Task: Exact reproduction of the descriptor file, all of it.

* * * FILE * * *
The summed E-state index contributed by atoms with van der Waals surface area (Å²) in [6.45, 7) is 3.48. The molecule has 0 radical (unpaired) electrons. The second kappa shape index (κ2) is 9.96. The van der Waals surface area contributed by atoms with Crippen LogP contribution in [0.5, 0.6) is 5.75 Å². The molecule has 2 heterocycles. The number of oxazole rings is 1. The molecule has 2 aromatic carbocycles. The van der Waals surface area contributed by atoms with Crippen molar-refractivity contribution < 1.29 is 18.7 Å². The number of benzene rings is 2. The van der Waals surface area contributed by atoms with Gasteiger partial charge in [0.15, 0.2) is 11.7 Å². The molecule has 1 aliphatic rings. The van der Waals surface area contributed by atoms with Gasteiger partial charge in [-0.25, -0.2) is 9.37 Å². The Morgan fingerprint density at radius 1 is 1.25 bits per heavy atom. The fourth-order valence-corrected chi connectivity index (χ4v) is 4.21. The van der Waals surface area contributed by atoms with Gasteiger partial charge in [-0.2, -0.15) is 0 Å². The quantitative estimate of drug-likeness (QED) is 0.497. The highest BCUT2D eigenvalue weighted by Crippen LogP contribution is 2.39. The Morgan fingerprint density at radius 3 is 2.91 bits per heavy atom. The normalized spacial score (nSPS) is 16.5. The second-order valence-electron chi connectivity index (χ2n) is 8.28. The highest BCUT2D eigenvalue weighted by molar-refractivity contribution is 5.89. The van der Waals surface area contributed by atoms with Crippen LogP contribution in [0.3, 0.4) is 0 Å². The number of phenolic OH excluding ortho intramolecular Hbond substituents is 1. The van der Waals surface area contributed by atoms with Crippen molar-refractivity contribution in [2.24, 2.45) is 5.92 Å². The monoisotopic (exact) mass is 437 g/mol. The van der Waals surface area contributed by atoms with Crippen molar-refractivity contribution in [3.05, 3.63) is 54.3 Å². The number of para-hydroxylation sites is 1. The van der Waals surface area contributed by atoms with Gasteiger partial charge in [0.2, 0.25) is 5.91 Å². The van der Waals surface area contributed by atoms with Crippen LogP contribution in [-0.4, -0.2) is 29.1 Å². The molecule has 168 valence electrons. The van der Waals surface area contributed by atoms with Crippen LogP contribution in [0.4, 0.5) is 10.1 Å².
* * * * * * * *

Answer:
The summed E-state index contributed by atoms with van der Waals surface area (Å²) in [6.45, 7) is 3.48. The molecule has 0 radical (unpaired) electrons. The second kappa shape index (κ2) is 9.96. The van der Waals surface area contributed by atoms with Crippen LogP contribution in [0.5, 0.6) is 5.75 Å². The molecule has 2 heterocycles. The number of oxazole rings is 1. The molecule has 2 aromatic carbocycles. The van der Waals surface area contributed by atoms with Crippen molar-refractivity contribution < 1.29 is 18.7 Å². The number of benzene rings is 2. The van der Waals surface area contributed by atoms with Gasteiger partial charge in [0.15, 0.2) is 11.7 Å². The molecule has 1 aliphatic rings. The van der Waals surface area contributed by atoms with Gasteiger partial charge in [-0.25, -0.2) is 9.37 Å². The Morgan fingerprint density at radius 1 is 1.25 bits per heavy atom. The fourth-order valence-corrected chi connectivity index (χ4v) is 4.21. The van der Waals surface area contributed by atoms with Gasteiger partial charge in [-0.2, -0.15) is 0 Å². The quantitative estimate of drug-likeness (QED) is 0.497. The highest BCUT2D eigenvalue weighted by Crippen LogP contribution is 2.39. The Morgan fingerprint density at radius 3 is 2.91 bits per heavy atom. The normalized spacial score (nSPS) is 16.5. The second-order valence-electron chi connectivity index (χ2n) is 8.28. The highest BCUT2D eigenvalue weighted by molar-refractivity contribution is 5.89. The van der Waals surface area contributed by atoms with Crippen LogP contribution in [0.3, 0.4) is 0 Å². The number of phenolic OH excluding ortho intramolecular Hbond substituents is 1. The van der Waals surface area contributed by atoms with Crippen molar-refractivity contribution in [2.24, 2.45) is 5.92 Å². The monoisotopic (exact) mass is 437 g/mol. The van der Waals surface area contributed by atoms with Crippen molar-refractivity contribution in [3.05, 3.63) is 54.3 Å². The number of para-hydroxylation sites is 1. The van der Waals surface area contributed by atoms with Gasteiger partial charge in [0.2, 0.25) is 5.91 Å². The van der Waals surface area contributed by atoms with Crippen LogP contribution in [-0.4, -0.2) is 29.1 Å². The molecule has 168 valence electrons. The van der Waals surface area contributed by atoms with Crippen LogP contribution in [0.4, 0.5) is 10.1 Å².